Over the past few years Georgetown has invested many resources to permit faculty to mount experiments inside their classes, in an effort to continually improve the instruction we offer our students. Georgetown faculty repeatedly note that the most rewarding part of their job is teaching our students. Hence, they are constantly seeking ways to innovate in their instruction.
In fall 2012, the Initiative for Technology-Enhanced Learning offered support for faculty to use computer-based platforms to “flip” the classroom, allowing faculty to spend more time in dialogue with students. It incentivized experiments with a whole host of new pedagogical techniques. Each experiment was evaluated with regard to its efficacy. By 2018, scores of different approaches have been tested. Those receiving positive evaluations have been adopted by other instructors across the university. The “Designing the Future(s)” initiative has prompted a surge in experience- and research-based learning approaches to traditional courses. The “Core Pathways” program is permitting team-teaching across departments, modularization of core curricular requirements, and greater flexibility to students to fulfill their requirements. In short, the past few years have seen a leap in pedagogical innovation at Georgetown.
It seems an appropriate time to recognize the creativity of faculty who have invented new ways to teach and interact with our students, to the benefit of their formation and learning. The purpose of the recognition would, of course, be to celebrate the success of our colleagues in their teaching activities. It would also be a vehicle to spread innovation across departments, schools, and campuses, by reporting techniques that actually work. Six years ago, Georgetown needed a catalyst for innovation. At this point, the rate of innovation naturally occurring seems to suggest that now we need recognition of the innovative techniques being introduced each year.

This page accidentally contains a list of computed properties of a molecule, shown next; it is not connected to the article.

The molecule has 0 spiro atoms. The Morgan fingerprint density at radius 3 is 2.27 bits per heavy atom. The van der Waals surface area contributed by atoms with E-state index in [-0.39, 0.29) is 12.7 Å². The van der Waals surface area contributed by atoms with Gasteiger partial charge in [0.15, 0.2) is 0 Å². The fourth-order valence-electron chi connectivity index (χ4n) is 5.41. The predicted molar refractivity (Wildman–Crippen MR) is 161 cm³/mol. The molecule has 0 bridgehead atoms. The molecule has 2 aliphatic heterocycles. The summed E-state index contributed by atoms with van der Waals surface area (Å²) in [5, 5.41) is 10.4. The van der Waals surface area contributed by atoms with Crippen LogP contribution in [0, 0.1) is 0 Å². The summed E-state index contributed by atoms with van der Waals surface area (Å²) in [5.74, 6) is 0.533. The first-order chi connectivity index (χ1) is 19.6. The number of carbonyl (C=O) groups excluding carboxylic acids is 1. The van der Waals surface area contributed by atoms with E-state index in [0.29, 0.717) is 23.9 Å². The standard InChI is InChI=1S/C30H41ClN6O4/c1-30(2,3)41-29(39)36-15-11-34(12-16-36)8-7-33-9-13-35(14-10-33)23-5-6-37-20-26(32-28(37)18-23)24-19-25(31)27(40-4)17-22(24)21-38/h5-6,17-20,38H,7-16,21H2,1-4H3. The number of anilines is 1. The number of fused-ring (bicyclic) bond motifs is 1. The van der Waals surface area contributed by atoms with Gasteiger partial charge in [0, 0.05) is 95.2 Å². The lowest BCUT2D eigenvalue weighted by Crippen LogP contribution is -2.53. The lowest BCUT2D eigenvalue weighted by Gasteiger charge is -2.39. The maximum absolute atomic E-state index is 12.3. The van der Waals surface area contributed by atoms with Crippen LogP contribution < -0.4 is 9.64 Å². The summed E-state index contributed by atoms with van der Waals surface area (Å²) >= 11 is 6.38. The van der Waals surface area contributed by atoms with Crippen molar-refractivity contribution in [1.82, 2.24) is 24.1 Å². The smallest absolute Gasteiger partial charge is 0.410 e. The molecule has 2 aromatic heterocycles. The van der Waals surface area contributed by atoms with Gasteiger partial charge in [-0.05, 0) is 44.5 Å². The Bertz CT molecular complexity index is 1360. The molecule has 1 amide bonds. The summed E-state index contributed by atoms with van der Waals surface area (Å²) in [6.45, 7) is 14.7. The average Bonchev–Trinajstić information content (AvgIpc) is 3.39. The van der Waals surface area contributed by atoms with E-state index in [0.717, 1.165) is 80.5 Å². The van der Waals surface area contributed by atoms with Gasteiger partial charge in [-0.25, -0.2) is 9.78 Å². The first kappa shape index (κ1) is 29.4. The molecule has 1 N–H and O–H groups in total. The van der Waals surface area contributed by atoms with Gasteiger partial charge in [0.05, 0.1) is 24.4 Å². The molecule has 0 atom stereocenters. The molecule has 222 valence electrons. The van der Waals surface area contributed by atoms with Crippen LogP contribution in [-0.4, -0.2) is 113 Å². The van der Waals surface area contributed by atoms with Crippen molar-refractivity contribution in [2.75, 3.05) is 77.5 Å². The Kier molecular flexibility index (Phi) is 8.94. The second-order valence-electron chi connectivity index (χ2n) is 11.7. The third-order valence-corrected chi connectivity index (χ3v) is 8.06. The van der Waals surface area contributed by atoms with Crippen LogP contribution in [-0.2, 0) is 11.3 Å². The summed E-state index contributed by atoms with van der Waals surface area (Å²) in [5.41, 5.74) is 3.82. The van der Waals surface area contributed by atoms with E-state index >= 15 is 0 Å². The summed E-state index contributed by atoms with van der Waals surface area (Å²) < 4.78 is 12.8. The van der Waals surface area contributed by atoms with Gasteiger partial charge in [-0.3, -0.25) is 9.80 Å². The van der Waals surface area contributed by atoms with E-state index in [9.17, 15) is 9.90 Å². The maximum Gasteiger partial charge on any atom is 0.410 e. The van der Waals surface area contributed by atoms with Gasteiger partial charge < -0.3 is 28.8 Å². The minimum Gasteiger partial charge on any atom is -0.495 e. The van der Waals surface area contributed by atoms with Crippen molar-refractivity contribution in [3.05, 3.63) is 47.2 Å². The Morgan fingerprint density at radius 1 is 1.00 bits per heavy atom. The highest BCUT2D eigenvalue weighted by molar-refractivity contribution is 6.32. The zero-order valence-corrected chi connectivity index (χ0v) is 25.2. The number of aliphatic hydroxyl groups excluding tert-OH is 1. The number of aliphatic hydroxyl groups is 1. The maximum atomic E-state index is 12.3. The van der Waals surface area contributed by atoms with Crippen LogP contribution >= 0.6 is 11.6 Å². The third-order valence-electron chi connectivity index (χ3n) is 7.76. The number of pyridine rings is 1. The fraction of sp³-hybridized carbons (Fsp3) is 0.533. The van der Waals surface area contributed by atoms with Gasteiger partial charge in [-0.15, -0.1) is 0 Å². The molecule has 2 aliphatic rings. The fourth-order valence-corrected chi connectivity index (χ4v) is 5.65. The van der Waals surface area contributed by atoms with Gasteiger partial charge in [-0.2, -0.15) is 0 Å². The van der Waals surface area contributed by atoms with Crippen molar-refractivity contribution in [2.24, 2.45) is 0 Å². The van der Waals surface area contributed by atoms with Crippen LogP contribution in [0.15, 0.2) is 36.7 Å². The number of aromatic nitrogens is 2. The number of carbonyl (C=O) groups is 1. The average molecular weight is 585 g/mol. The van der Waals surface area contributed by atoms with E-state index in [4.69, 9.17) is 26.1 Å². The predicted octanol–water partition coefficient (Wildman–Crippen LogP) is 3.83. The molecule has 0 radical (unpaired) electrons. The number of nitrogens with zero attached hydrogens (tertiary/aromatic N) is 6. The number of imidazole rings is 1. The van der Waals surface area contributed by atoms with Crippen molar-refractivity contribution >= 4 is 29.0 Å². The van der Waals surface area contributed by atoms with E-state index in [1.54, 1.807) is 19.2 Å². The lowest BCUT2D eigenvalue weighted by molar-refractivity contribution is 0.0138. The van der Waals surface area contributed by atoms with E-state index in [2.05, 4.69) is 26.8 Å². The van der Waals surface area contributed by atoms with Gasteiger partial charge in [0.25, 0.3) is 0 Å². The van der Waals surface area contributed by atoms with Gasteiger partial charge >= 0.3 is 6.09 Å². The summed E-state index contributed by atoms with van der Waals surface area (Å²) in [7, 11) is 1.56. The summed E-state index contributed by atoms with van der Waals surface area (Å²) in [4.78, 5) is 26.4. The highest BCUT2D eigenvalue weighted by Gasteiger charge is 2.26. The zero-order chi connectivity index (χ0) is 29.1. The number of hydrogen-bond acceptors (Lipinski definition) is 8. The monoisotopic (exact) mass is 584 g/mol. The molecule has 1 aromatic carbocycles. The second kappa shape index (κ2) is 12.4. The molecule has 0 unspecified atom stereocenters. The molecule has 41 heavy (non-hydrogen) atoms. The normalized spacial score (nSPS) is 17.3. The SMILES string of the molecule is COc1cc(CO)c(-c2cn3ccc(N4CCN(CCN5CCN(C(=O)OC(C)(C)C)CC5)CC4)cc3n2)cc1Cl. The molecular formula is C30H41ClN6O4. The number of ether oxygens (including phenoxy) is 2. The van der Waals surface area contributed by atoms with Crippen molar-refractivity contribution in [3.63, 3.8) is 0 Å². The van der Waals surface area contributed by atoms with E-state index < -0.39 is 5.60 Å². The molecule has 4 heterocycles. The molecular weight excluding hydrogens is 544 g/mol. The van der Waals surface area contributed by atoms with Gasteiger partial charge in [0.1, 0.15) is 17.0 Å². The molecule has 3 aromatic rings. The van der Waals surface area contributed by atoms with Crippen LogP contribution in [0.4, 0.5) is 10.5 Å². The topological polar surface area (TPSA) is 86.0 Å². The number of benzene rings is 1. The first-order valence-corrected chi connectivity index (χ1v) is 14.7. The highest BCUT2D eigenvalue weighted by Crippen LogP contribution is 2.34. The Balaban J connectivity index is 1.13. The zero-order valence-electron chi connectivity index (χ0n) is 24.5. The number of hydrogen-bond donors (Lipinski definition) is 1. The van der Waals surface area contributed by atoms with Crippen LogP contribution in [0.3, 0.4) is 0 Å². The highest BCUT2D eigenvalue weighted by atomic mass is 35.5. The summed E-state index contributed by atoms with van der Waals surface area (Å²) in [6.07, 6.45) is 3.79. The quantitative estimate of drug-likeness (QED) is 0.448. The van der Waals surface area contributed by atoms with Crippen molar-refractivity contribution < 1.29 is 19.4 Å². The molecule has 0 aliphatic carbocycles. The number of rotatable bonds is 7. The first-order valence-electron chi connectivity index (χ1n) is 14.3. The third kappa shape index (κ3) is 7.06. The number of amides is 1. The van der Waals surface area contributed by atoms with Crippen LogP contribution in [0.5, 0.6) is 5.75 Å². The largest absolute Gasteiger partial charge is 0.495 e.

So, to that end, the provost’s office is seeking input from faculty on how best to recognize such innovation. The options forwarded already are:
1. An annual award presented to a faculty member nominated by their department/unit/school.
2. An annual conference by invitation, where faculty who have innovated in their courses can discuss their path to creating the innovation, perhaps attached to TLISI.
3. An annual lecture by a nominated faculty member on their teaching philosophy and methods.
4. A periodic instructional innovation newsletter describing pedagogical inventions, sent to all faculty members.
Of course, none of these are mutually exclusive. There are probably other ideas among us.
Our students are increasingly coming to us demanding ways of learning that fit their ambitions – to go deep into a topic in a challenging way, to mix theory and application, and to combine ways of learning within the same course. In response, Georgetown faculty are working harder than ever to exceed those expectations, to the benefit of all.
Recognizing such innovation is proper for Georgetown at this time. It will allow us information to stimulate our own quest to invent new ways of presenting the content of our courses. It will celebrate the success of our colleagues who are models of such innovation.